So it’s not just the end beat, it’s 40 minutes of the film that’s different! The first half is actually different to the book as well. It’s more like we took Kev and Chook as characters, and the essence of the book, and we stayed very true to the essence and those characters and imagined what else could happen on their journey.

CPR: How did Denise Young feel about you remoulding her story?

IVIN: She was really supportive! She kind of just handed it over to us. She’s seen the film a couple times now and really loves it. I think it must be a pretty hard thing for her to let go of these characters, but she wrote this really lovely article, which I link to off my blog, about visiting the set and filming scenes that she had never actually written!

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CPR: The harsh Australian landscape plays such a pivotal role in the film, but you must have really been at the mercy of the elements to shoot the film at these locations. Did this limit you in any way? Were there any compromises made?

IVIN: I was lucky because I had a really supportive producer, Antonia Barnard, who was out there on the set with us. She has a really fantastic way of never saying “no”. I’m sure she’s got her own special way of saying it, and I’m sure she said it a lot, but it never felt like she did.

I’m fairly conscious of budgets, and I knew what we could do and couldn’t do, but I never felt limited. If we had more money, it would have been cool but if we had less it would have been fine as well. It’s not like we didn’t have the money to do exactly what we wanted; I was able to do exactly what I wanted. I mean, more time would have been great, but I’m sure every filmmaker wants that.

CPR: Had you been into the Australian Outback much before Tom?

RUSSELL: When I was around six, I went around the flinders Rangers and went to places like Uluru, Coober Pedy and Woomera. But I enjoyed travelling and just seeing new places.

CPR: You’ve just got back from shooting Nadia Tass’ new film Love and Mortar in Melbourne. How different was that to working on Last Ride?

RUSSELL: Well there are different actors who have different kinds of personalities. Like you think “oh this guys going to be like Hugo!” but they’re not. [In Last Ride], John Brumpton and Hugo Weaving sound the same. The kind of act the same. They even have the same colour eyes and are probably even the same height!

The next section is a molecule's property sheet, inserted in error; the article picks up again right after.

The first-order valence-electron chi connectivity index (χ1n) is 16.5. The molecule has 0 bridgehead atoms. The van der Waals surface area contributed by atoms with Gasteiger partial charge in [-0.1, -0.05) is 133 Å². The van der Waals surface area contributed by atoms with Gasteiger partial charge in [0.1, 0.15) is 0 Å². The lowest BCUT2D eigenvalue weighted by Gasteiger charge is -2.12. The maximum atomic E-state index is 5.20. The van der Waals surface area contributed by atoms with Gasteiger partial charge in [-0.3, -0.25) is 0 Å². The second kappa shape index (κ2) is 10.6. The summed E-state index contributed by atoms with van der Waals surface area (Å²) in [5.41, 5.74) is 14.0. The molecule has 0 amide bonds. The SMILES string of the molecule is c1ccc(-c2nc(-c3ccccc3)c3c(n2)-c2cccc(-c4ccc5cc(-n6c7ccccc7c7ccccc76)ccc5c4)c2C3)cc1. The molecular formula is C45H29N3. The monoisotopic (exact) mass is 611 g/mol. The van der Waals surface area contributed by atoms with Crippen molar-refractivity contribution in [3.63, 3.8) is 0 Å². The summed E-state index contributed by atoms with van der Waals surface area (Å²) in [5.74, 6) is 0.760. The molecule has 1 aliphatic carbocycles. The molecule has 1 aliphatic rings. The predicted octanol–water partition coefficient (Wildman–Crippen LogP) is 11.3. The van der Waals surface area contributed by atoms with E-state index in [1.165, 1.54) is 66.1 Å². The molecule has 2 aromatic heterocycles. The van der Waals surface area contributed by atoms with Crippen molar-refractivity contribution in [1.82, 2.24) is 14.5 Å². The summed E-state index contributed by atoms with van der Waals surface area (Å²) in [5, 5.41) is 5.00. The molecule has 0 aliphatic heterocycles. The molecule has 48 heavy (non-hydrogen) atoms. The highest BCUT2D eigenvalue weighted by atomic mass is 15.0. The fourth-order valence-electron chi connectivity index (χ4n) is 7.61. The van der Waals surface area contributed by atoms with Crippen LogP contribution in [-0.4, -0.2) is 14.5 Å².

IVIN: They’re actually the same person…

RUSSELL: Well they do have different colour hair!

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CPR: Hugo Weaving has spent the last decade playing elves, penguins, computer programs and evil robots.  Why then was he at the top of your casting list for such a human character like Kev?

IVIN: Yeah! Well, his name did just kept coming to the top. He was amazing in the film Little Fish, but plays a very different character in it. I didn’t know he was even in it when I first saw it. For at least the first twenty minutes, I didn’t even know who it was, but I thought “God, that guy would be great for Kev”. Then there was one point where you go “oh, that’s Hugo Weaving!”

But that’s not the whole reason why we chose him; we sent him the script early on, and he responded really positively towards it. And then we met up and I realised that, not only did I know he was going to be the right actor, but we got on really well. We could communicate and talk about stuff, which for me was more important than whether he was the right actor or not. Of course, Hugo is fantastic though.

CPR: What’s it like directing, or acting alongside, someone like Hugo who brings with him so much experience?

RUSSELL: The thing about Hugo is that you can just go and ask him “that would be really cool if you did this” and he’ll go “Done!” He’ll just do it!

IVIN: Yeah, I’m a collaborative director and I really wanted Hugo to be part of the process of creating Kev. He was really up for it too. So we worked really hard together on that.

Now when I watch at the film, I really can’t remember what’s from the book, what’s from the script or what we worked out during rehearsals or on the day! The whole thing seems to be something we all contributed to.

CPR:  Tom; what did you have to do to audition for the role of Chook?

RUSSELL: When Glendyn sent me the script, he sent me two scenes that I had to learn without the script. I had to then act them out for him, and he recorded me. I then got sent for a call-back, where I had to show Glendyn around my house so he could see how natural I was. I played a song on the guitar!

IVIN: Yeah it was definitely that process of finding a 10 year old that was not only a great actor, but who you can actually trust with your film. Like we didn’t want someone who could just wake up one morning and be ‘over it’, like a 10 year old could easily be. But I had a feeling that he was going to be the right kid.

Actually, I just Googled kid actors and Tom was the cheapest one. (laughs)

RUSSELL: Oooooh, that is well shameful!

IVIN: That’s an exclusive right there!

CPR: (laughs) Have either of you ever Googled yourselves?

IVIN: No, I haven’t. I’ve Googled Last Ride though.

RUSSELL: Yeah! I have, IMDb came up. I want to find out how to put pictures on there.

IVIN: I think you need to fork out some cash for that.

RUSSELL: Mum! Did you hear that?

IVIN: (laughs)


Continue reading part two of our interview with Glendyn Ivin and Tom Russell, where we discuss the current state of the Australian film industry and how Ivin likens his first public screening of Last Ride to his wedding day.

Follow the author Anders Wotzke on Twitter.

Category: Interviews
Date Published: July 4th, 2009